Securing RESTful web services is a challenge in many regards. One approach? OAuth2, a protocol enabling a Client application, often a web application, to act on behalf of a User, but with the User’s permission. In this CloudFoundry article, written by Dave Syer, you'll get a good idea about how a user's identity can be conveyed and verified by the server, how information can be decoded and interpreted, how access control lists are used, and how all of this information gets managed.
OAuth2 is a protocol enabling a Client application, often a web application, to act on behalf of a User, but with the User’s permission. The actions a Client is allowed to perform are carried out by a Resource Server (another web application or web service), and the User approves the actions by telling an Authorization Server that he trusts the Client to do what it is asking. Clients can also act as themselves (not on behalf of a User) if they are permitted to do so by the Authorization Server.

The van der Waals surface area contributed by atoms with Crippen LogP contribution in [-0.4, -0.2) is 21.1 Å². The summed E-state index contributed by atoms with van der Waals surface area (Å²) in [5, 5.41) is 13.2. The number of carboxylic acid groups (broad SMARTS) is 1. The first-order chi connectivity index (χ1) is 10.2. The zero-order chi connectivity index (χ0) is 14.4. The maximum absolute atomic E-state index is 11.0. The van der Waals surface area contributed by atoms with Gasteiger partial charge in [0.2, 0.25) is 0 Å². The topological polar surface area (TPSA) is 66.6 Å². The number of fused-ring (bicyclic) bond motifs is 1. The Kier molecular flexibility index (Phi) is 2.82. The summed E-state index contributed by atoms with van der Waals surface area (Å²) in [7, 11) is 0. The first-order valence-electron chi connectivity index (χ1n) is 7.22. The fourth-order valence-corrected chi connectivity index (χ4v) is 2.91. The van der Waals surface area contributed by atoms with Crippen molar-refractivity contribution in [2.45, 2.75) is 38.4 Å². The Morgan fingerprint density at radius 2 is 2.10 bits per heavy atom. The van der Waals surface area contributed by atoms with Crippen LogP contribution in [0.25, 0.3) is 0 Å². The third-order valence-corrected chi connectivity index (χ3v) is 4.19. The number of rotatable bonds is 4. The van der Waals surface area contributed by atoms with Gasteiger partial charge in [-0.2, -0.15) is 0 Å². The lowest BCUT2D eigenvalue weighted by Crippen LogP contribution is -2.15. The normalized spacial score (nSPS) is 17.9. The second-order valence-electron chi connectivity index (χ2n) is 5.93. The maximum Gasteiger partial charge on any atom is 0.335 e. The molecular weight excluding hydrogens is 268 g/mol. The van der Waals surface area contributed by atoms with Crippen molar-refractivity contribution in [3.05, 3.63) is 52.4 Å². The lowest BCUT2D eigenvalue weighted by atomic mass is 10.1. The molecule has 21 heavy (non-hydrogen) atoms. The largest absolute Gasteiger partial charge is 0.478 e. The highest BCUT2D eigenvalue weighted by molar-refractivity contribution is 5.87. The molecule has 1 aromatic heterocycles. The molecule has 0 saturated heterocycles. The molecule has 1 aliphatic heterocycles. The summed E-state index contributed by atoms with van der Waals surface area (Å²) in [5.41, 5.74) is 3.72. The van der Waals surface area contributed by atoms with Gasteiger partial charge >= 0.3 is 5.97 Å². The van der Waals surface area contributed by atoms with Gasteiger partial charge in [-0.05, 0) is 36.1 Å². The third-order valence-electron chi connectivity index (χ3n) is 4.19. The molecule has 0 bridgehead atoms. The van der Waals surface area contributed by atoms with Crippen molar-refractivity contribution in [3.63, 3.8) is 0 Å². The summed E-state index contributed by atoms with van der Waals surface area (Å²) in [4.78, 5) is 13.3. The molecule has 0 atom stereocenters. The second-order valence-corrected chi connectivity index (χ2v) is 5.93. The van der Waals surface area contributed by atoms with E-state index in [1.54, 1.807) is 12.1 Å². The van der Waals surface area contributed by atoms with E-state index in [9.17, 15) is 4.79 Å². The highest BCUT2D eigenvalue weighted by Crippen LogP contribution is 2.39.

The most common way for a Client to present itself to a Resource Server is using a bearer token, as covered in the core OAuth2 specification. The token is obtained from the Authorization Server, with the User’s approval if necessary, and stored by the Client. Then when it needs to access a Resource Server the Client sends a special HTTP header in the form:
Read the full article: Securing RESTful Web Services with OAuth2